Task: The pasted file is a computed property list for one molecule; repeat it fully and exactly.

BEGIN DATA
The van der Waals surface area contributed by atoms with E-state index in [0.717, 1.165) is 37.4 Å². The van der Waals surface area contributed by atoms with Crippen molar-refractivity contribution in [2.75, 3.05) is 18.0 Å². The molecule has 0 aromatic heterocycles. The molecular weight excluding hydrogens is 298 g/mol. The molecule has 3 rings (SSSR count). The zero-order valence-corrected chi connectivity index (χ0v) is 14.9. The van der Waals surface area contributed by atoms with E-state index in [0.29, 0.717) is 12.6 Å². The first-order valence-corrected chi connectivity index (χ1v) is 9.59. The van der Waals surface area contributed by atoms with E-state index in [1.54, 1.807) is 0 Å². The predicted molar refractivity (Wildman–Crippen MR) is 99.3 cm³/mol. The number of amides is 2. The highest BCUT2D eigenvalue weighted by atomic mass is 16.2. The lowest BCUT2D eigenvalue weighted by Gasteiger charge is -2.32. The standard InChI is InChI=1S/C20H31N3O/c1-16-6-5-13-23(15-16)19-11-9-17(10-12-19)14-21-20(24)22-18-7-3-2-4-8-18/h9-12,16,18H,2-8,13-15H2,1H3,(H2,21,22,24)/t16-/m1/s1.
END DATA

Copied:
The van der Waals surface area contributed by atoms with E-state index in [0.717, 1.165) is 37.4 Å². The van der Waals surface area contributed by atoms with Crippen molar-refractivity contribution in [2.75, 3.05) is 18.0 Å². The molecule has 0 aromatic heterocycles. The molecular weight excluding hydrogens is 298 g/mol. The molecule has 3 rings (SSSR count). The zero-order valence-corrected chi connectivity index (χ0v) is 14.9. The van der Waals surface area contributed by atoms with E-state index in [0.29, 0.717) is 12.6 Å². The first-order valence-corrected chi connectivity index (χ1v) is 9.59. The van der Waals surface area contributed by atoms with E-state index in [1.54, 1.807) is 0 Å². The predicted molar refractivity (Wildman–Crippen MR) is 99.3 cm³/mol. The number of amides is 2. The highest BCUT2D eigenvalue weighted by atomic mass is 16.2. The lowest BCUT2D eigenvalue weighted by Gasteiger charge is -2.32. The standard InChI is InChI=1S/C20H31N3O/c1-16-6-5-13-23(15-16)19-11-9-17(10-12-19)14-21-20(24)22-18-7-3-2-4-8-18/h9-12,16,18H,2-8,13-15H2,1H3,(H2,21,22,24)/t16-/m1/s1.